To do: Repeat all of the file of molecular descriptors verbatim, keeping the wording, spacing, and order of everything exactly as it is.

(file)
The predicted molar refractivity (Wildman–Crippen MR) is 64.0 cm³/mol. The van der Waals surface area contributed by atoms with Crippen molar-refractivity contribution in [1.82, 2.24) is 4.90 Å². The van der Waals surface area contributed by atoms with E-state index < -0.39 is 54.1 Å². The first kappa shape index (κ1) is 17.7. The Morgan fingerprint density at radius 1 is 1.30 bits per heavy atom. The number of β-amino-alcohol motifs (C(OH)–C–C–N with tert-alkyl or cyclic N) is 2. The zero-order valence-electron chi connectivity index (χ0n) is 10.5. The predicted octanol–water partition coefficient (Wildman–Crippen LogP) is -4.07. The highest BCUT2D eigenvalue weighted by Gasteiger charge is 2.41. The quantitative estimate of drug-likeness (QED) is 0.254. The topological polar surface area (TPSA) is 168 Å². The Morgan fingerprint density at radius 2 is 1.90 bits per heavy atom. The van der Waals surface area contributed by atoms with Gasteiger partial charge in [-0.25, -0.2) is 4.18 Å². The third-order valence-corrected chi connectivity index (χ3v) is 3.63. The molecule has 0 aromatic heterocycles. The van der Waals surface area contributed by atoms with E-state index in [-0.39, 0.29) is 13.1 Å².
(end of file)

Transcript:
The predicted molar refractivity (Wildman–Crippen MR) is 64.0 cm³/mol. The van der Waals surface area contributed by atoms with Crippen molar-refractivity contribution in [1.82, 2.24) is 4.90 Å². The van der Waals surface area contributed by atoms with E-state index < -0.39 is 54.1 Å². The first kappa shape index (κ1) is 17.7. The Morgan fingerprint density at radius 1 is 1.30 bits per heavy atom. The number of β-amino-alcohol motifs (C(OH)–C–C–N with tert-alkyl or cyclic N) is 2. The zero-order valence-electron chi connectivity index (χ0n) is 10.5. The predicted octanol–water partition coefficient (Wildman–Crippen LogP) is -4.07. The highest BCUT2D eigenvalue weighted by Gasteiger charge is 2.41. The quantitative estimate of drug-likeness (QED) is 0.254. The topological polar surface area (TPSA) is 168 Å². The Morgan fingerprint density at radius 2 is 1.90 bits per heavy atom. The van der Waals surface area contributed by atoms with Gasteiger partial charge in [-0.25, -0.2) is 4.18 Å². The third-order valence-corrected chi connectivity index (χ3v) is 3.63. The molecule has 0 aromatic heterocycles. The van der Waals surface area contributed by atoms with E-state index in [-0.39, 0.29) is 13.1 Å².